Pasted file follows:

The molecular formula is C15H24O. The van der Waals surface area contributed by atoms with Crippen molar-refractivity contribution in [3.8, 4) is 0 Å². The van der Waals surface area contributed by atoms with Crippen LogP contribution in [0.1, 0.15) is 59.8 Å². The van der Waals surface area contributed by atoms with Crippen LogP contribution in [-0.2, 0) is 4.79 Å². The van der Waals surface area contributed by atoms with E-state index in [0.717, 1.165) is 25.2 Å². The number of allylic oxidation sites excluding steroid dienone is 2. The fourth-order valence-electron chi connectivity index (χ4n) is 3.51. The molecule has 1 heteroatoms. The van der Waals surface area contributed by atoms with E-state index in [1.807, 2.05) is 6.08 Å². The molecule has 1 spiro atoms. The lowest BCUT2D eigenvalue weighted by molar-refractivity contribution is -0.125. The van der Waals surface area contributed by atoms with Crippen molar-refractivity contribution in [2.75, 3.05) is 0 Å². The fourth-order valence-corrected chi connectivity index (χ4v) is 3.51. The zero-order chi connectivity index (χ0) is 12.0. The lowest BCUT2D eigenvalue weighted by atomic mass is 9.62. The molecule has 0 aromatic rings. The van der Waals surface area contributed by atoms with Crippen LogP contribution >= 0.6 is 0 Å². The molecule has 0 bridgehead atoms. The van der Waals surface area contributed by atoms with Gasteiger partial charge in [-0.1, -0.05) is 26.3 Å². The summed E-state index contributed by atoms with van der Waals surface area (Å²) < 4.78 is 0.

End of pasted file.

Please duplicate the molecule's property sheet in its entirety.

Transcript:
The molecular formula is C15H24O. The van der Waals surface area contributed by atoms with Crippen molar-refractivity contribution in [3.8, 4) is 0 Å². The van der Waals surface area contributed by atoms with Crippen LogP contribution in [0.1, 0.15) is 59.8 Å². The van der Waals surface area contributed by atoms with Crippen LogP contribution in [-0.2, 0) is 4.79 Å². The van der Waals surface area contributed by atoms with E-state index in [0.717, 1.165) is 25.2 Å². The number of allylic oxidation sites excluding steroid dienone is 2. The fourth-order valence-electron chi connectivity index (χ4n) is 3.51. The molecule has 1 heteroatoms. The van der Waals surface area contributed by atoms with E-state index in [1.807, 2.05) is 6.08 Å². The molecule has 1 spiro atoms. The lowest BCUT2D eigenvalue weighted by molar-refractivity contribution is -0.125. The van der Waals surface area contributed by atoms with Crippen molar-refractivity contribution in [2.75, 3.05) is 0 Å². The fourth-order valence-corrected chi connectivity index (χ4v) is 3.51. The zero-order chi connectivity index (χ0) is 12.0. The lowest BCUT2D eigenvalue weighted by atomic mass is 9.62. The molecule has 0 aromatic rings. The van der Waals surface area contributed by atoms with Crippen LogP contribution >= 0.6 is 0 Å². The molecule has 0 bridgehead atoms. The van der Waals surface area contributed by atoms with Gasteiger partial charge in [-0.1, -0.05) is 26.3 Å². The summed E-state index contributed by atoms with van der Waals surface area (Å²) < 4.78 is 0.